Re: Spray freezing crank

> Graham Motzing Wrote:

> -------------------------------------------------------

> > river 2strokes Wrote:

>

> > -------------------------------------------------------

>

> > Why not install the bearings in the case then the crank?

>

> i do cases like tomos and v1 and of course all the motorcycle stuff by

> pulling the shaft into the bearing with a variety of homemade

> tubes/puller/screw majiggers, so yu have lots of time to line everything

> up

Yep. And with NO heat.

Re: Spray freezing crank

Brandon Weiss (Detective brandon to you) /

I like using heat, mainly because I'm afraid of galling the mating surfaces by forcing something together if it's very tight. Especially on crankshafts, where the bearing has to slide past the surface that the seals ride against

Re: Spray freezing crank

Hey whatever works. I like the bearings on the crank also. You can see that they set properly. And check to make sure the crank moves freely before the next step.

Re: Spray freezing crank

My only concern when putting the bearings on the crank first is then at that point you can’t seat the crank unless you get lucky with both bearings magically seating into their journals. It won’t magically seat itself after a heat cycle either, because thermal expansion will basically lock it in place.

And even if you do install the bearings first that doesn’t necessarily mean the crank is aligned to the center of the cylinder. Yes the big and small end bearing tolerance will allow the piston to move freely, but short of that there is no real way to dead center the rod with the piston and cylinder for perfect alignment.

That’s where the emery cloth and lathe come in.

Imagine sliding a main bearing on with little friction at room temperature. More free play means faster spin up when running. Do that to both bearings and install. There is enough free play at room temperature that you can slide the crank back and forth between the bearings in the assembled crank case.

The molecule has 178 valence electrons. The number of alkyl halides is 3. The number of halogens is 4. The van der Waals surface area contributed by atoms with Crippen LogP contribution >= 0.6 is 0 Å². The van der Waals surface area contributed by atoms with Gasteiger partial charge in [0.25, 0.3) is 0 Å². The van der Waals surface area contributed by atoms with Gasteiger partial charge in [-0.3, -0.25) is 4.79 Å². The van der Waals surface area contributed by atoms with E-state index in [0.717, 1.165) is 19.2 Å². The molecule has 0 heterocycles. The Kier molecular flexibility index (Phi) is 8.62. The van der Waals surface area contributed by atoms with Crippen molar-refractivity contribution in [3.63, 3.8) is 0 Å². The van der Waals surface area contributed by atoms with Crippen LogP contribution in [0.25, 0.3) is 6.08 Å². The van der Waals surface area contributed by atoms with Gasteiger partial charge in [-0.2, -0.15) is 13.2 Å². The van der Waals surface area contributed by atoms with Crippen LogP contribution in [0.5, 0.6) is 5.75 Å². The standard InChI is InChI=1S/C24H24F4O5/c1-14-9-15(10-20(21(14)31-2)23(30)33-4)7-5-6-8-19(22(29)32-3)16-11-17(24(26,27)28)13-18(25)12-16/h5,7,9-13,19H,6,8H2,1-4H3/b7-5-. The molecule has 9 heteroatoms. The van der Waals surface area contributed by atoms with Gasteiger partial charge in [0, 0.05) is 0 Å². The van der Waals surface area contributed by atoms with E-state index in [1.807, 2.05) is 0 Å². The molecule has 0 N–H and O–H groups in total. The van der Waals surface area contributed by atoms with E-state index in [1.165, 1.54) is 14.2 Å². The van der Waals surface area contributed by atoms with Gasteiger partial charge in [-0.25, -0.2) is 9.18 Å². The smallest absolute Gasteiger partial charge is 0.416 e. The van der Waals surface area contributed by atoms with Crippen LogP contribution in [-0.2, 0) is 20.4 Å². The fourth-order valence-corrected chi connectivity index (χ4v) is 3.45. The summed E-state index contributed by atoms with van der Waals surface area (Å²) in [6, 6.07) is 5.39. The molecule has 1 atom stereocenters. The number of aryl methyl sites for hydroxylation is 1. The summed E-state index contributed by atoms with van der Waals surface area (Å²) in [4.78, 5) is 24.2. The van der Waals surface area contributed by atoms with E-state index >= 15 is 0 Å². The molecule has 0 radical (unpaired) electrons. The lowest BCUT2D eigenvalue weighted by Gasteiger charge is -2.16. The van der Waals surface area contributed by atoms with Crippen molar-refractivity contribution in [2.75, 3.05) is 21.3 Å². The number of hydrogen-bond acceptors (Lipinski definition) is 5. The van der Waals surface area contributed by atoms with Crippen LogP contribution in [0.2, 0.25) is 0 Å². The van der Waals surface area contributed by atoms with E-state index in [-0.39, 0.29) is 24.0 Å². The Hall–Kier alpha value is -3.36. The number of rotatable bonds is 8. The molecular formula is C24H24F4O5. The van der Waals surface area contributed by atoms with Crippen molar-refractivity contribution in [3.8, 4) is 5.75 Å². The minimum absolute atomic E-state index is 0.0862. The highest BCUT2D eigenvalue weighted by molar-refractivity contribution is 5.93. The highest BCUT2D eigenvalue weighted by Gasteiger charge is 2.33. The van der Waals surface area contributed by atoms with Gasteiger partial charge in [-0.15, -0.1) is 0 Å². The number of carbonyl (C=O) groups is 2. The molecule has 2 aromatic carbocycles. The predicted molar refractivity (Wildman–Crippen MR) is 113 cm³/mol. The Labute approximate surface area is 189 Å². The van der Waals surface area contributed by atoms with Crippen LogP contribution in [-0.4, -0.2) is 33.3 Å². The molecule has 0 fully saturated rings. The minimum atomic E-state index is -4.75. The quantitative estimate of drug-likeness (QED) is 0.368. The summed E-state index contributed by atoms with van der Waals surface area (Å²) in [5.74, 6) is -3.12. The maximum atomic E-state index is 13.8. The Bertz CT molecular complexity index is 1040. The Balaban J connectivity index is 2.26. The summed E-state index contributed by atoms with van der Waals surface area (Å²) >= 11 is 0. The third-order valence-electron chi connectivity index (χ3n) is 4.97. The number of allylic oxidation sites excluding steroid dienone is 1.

I know this sounds like a loose bucket of boots waiting to happen BUT

The motor spins at idle, the free play allows the crank to perfectly align itself in the top end due to inertia, and when the whole system gets to temp thermal expansion will lock it in place. Now you can imagine what happens when a normal bearing shaft are mated the inner race will actually expand and press the balls or needles into the outer race and cause more friction - with a little bit loose tolerance the expansion the friction is minimal on both races. Picking up what I’m putting down?

The difference in revs is 100% noticeable

Re: Spray freezing crank

Wesley Ambrosini /

> river 2strokes Wrote:

> -------------------------------------------------------

> My only concern when putting the bearings on the crank first is then at

> that point you can’t seat the crank unless you get lucky with both

> bearings magically seating into their journals. It won’t magically seat

> itself after a heat cycle either, because thermal expansion will

> basically lock it in place.

>

> And even if you do install the bearings first that doesn’t necessarily

> mean the crank is aligned to the center of the cylinder. Yes the big and

> small end bearing tolerance will allow the piston to move freely, but

> short of that there is no real way to dead center the rod with the

> piston and cylinder for perfect alignment.

>

> That’s where the emery cloth and lathe come in.

>

> Imagine sliding a main bearing on with little friction at room

> temperature. More free play means faster spin up when running. Do that

> to both bearings and install. There is enough free play at room

> temperature that you can slide the crank back and forth between the

> bearings in the assembled crank case.

>

> I know this sounds like a loose bucket of boots waiting to happen BUT

>

> The motor spins at idle, the free play allows the crank to perfectly

> align itself in the top end due to inertia, and when the whole system

> gets to temp thermal expansion will lock it in place. Now you can

> imagine what happens when a normal bearing shaft are mated the inner

> race will actually expand and press the balls or needles into the outer

> race and cause more friction - with a little bit loose tolerance the

> expansion the friction is minimal on both races. Picking up what I’m

> putting down?

>

> The difference in revs is 100% noticeable

I follow the logic but it for sure sounds like

> "a loose bucket of boots"